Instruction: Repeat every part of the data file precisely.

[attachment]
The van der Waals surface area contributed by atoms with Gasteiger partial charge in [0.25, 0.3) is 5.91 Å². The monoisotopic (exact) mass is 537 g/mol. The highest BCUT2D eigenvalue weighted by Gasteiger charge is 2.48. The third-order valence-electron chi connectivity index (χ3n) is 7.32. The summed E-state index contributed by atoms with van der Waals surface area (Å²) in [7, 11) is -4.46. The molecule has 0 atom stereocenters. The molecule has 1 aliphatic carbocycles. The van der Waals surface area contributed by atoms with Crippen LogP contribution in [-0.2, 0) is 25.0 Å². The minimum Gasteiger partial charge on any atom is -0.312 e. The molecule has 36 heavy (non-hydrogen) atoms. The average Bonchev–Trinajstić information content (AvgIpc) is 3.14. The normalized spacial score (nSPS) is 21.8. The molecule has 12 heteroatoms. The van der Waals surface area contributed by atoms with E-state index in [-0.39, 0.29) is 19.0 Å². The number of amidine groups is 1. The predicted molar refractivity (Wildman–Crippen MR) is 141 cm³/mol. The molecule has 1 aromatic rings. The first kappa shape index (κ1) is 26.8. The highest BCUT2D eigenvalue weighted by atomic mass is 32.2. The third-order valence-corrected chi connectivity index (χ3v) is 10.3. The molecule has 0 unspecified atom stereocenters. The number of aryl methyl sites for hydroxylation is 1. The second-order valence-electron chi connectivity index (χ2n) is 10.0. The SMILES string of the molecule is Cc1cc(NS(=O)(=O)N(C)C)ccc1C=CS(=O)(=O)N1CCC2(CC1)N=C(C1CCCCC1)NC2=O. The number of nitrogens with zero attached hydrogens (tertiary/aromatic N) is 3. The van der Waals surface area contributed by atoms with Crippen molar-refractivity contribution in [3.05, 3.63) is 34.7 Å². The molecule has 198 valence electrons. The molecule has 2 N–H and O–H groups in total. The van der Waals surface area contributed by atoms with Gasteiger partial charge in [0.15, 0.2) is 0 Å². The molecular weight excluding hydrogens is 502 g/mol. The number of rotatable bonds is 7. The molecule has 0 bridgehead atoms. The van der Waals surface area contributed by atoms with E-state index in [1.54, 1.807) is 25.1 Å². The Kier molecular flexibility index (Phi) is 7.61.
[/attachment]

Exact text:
The van der Waals surface area contributed by atoms with Gasteiger partial charge in [0.25, 0.3) is 5.91 Å². The monoisotopic (exact) mass is 537 g/mol. The highest BCUT2D eigenvalue weighted by Gasteiger charge is 2.48. The third-order valence-electron chi connectivity index (χ3n) is 7.32. The summed E-state index contributed by atoms with van der Waals surface area (Å²) in [7, 11) is -4.46. The molecule has 0 atom stereocenters. The molecule has 1 aliphatic carbocycles. The van der Waals surface area contributed by atoms with Crippen LogP contribution in [-0.2, 0) is 25.0 Å². The minimum Gasteiger partial charge on any atom is -0.312 e. The molecule has 36 heavy (non-hydrogen) atoms. The average Bonchev–Trinajstić information content (AvgIpc) is 3.14. The normalized spacial score (nSPS) is 21.8. The molecule has 12 heteroatoms. The van der Waals surface area contributed by atoms with E-state index in [-0.39, 0.29) is 19.0 Å². The number of amidine groups is 1. The predicted molar refractivity (Wildman–Crippen MR) is 141 cm³/mol. The molecule has 1 aromatic rings. The first kappa shape index (κ1) is 26.8. The highest BCUT2D eigenvalue weighted by atomic mass is 32.2. The third-order valence-corrected chi connectivity index (χ3v) is 10.3. The molecule has 0 unspecified atom stereocenters. The number of aryl methyl sites for hydroxylation is 1. The second-order valence-electron chi connectivity index (χ2n) is 10.0. The SMILES string of the molecule is Cc1cc(NS(=O)(=O)N(C)C)ccc1C=CS(=O)(=O)N1CCC2(CC1)N=C(C1CCCCC1)NC2=O. The number of nitrogens with zero attached hydrogens (tertiary/aromatic N) is 3. The van der Waals surface area contributed by atoms with Crippen molar-refractivity contribution in [3.05, 3.63) is 34.7 Å². The molecule has 198 valence electrons. The molecule has 2 N–H and O–H groups in total. The van der Waals surface area contributed by atoms with Gasteiger partial charge in [0.15, 0.2) is 0 Å². The molecular weight excluding hydrogens is 502 g/mol. The number of rotatable bonds is 7. The molecule has 0 bridgehead atoms. The van der Waals surface area contributed by atoms with E-state index in [1.54, 1.807) is 25.1 Å². The Kier molecular flexibility index (Phi) is 7.61.